However, the court noted that the required analysis “is not so cut and dry.”  While the Ninth Circuit has noted that “[a]n employer may . . . lawfully discharge an employee who ‘is unable to perform his or her essential duties . . . even with reasonable accommodations,’” it has also held that “an extended medical leave, or an extension of an existing leave period, may be a reasonable accommodation if it does not pose an undue hardship on the employer.”  An employer, however, is not required to provide an indefinite leave of absence as a reasonable accommodation. The court also noted that an individual who cannot perform any of the essential functions of her position may nevertheless be “qualified” if she will be able to perform those functions at some definite point in the future, and if it would not pose an undue hardship on the employer to give the individual leave until that time arrives.

The plaintiff in Ruiz argued that additional leave until April 1 would have been a reasonable accommodation.  However, considering the employer had provided two prior medical leaves of absence—which the employee was still unable to return to work by the specified return date—the court held that the employer had no reason to believe she would return to work by April 1. The court also pointed out that there was no evidence the employee would have returned to work on April 1. Furthermore, given that the employee continued to receive disability benefits from the state until September 2016, it was evident that her disability did not end on April 1, as she attempted to argue.  Ultimately, the court held that the undisputed evidence established that the employee was totally disabled when she was terminated, and there was no evidence that a finite end date to her total disability was known at the time of termination.

Although the employee disputed the employer’s position that the additional leave would have imposed an undue hardship, the court held that the “question presented . . . is not whether [an accommodation] imposes an undue hardship, but whether the accommodation requested is reasonable and thus required in the first place.”  The court explained that the employee had the burden of proving that her requested extension of leave was a reasonable accommodation and found that she had failed to meet this burden.  The court further explained that there was no dispute that the employee was totally disabled, and that no accommodation would have allowed her to perform her job. The court stated that neither the ADA nor FEHA required her employer to extend the medical leave indefinitely until she was able to return to work.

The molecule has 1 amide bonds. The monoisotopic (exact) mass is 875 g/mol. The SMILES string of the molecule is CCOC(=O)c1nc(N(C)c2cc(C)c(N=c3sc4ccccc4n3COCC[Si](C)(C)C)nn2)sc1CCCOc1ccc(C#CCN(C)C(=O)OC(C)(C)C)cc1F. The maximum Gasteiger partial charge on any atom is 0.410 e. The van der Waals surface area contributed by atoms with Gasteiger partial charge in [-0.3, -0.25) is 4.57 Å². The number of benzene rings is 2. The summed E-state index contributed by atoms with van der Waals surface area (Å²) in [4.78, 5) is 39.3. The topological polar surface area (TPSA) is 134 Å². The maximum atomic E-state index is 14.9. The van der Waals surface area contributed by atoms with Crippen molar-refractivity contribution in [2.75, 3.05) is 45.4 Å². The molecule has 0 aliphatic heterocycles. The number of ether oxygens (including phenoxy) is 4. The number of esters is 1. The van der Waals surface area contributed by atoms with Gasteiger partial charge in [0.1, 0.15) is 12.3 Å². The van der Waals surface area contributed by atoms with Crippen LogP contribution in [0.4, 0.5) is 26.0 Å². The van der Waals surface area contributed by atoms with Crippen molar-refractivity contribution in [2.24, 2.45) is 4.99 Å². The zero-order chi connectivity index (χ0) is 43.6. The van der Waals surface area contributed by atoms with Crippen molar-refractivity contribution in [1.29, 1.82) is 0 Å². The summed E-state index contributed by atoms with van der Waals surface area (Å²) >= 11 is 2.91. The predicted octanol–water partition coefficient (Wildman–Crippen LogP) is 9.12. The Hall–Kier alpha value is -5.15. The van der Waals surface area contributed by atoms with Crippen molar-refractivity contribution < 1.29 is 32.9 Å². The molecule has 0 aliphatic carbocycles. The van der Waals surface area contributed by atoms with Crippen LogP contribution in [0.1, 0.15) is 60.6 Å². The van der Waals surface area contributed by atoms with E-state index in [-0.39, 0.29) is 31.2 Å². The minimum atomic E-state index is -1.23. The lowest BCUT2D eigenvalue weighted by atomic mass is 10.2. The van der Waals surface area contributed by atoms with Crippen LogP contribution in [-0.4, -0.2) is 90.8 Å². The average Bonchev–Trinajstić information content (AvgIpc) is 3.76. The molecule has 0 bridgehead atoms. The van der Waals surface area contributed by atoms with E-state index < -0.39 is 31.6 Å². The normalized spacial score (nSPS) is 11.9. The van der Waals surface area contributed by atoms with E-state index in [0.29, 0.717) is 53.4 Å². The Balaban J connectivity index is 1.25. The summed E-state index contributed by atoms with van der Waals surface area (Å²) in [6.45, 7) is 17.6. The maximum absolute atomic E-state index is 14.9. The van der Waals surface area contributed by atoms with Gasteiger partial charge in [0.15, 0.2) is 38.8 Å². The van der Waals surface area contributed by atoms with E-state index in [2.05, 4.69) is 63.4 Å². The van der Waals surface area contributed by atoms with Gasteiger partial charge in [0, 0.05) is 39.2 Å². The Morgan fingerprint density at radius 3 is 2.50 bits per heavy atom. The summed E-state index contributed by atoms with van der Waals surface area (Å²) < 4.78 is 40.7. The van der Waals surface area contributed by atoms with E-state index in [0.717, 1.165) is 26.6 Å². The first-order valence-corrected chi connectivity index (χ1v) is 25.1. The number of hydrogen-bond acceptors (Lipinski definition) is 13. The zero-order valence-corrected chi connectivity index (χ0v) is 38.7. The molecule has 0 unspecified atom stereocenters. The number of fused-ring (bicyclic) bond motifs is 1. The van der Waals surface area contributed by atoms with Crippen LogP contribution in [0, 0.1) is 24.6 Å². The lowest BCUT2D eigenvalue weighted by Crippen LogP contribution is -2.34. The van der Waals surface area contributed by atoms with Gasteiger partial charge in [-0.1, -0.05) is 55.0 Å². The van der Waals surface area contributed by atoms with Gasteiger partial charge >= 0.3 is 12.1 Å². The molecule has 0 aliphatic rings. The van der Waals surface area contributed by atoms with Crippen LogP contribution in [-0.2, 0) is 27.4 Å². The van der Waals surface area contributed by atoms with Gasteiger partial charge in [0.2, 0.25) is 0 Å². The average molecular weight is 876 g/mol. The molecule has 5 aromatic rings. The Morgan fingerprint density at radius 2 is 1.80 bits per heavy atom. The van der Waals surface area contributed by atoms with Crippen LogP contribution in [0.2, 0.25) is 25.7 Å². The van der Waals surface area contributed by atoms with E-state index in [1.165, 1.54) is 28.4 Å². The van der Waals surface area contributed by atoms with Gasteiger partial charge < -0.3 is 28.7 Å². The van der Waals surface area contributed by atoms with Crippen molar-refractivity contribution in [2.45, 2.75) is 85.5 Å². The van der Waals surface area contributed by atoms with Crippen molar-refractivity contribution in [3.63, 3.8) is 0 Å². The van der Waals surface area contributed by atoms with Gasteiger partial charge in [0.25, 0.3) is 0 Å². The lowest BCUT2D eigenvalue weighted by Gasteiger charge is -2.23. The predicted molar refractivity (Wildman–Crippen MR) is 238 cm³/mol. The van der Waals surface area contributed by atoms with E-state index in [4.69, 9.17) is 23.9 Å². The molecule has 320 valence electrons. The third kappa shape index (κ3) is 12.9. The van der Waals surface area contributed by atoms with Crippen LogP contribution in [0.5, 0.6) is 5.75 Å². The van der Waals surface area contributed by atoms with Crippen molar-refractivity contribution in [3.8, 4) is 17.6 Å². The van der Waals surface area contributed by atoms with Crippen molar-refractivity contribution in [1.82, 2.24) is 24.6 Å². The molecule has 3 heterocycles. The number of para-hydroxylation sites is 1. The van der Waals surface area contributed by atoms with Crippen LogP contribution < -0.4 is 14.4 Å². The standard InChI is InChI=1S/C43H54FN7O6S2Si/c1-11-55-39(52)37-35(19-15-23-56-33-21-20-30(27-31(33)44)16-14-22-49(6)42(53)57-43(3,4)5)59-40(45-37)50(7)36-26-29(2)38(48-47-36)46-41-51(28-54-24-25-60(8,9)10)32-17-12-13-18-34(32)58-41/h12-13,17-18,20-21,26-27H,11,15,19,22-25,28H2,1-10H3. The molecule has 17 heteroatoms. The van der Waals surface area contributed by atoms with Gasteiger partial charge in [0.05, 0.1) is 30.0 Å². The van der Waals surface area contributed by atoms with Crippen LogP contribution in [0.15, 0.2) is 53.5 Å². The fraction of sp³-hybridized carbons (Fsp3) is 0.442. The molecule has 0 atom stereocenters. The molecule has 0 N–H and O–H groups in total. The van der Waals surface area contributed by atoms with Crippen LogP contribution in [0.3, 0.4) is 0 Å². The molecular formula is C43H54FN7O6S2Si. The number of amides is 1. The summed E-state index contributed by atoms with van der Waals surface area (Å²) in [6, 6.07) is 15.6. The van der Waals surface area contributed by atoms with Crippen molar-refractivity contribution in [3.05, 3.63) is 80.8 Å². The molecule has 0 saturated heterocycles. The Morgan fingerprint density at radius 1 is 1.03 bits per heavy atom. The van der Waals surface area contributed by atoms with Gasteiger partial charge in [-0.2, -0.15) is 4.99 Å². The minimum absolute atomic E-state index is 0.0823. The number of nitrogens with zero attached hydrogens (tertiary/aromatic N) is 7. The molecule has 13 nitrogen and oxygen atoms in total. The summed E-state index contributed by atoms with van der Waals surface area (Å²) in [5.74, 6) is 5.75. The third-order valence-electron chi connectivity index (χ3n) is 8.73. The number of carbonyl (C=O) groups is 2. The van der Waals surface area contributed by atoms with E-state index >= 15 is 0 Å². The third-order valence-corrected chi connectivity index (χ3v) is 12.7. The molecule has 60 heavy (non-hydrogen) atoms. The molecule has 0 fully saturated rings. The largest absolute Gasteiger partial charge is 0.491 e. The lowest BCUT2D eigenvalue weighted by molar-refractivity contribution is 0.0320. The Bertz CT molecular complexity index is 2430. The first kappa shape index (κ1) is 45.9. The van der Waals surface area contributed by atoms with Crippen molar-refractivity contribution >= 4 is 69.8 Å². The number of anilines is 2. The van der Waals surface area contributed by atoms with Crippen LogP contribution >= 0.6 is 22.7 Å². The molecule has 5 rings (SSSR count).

What Does This Ruling Mean For Employers?

Even though the outcome of this case was favorable for the employer, employers should not conclude that they may deny any medical leave extension that does not have a finite end date. Under FEHA, there is an obligation to engage in the interactive process regarding reasonable accommodation for employees with disabilities.  This means that employers must engage in discussion with an employee on medical leave regarding the employee’s expected return date before a decision is made to terminate employment, rather than extend a medical leave of absence.

Decisions regarding medical leaves of absence involve a variety of potentially applicable laws, and there are few clear answers when it comes to administering medical leaves. Therefore, employers should think carefully when making a decision to deny a leave of absence request or to terminate an employee who is on medical leave.

If you have any questions regarding this decision, or other employment issues, Klinedinst PC’s Employment Group can provide you or your business with guidance and counseling to navigate these issues.

[1] Ruiz v. Paradigmworks Group, Inc., 16:CV-2993-CAB-BGS (February 22, 2018), 2018 U.S. Dist. LEXIS 28878.

[2] Markowitz v. UPS, 2018 U.S. App. LEXIS 3552 (9th Cir. 2018).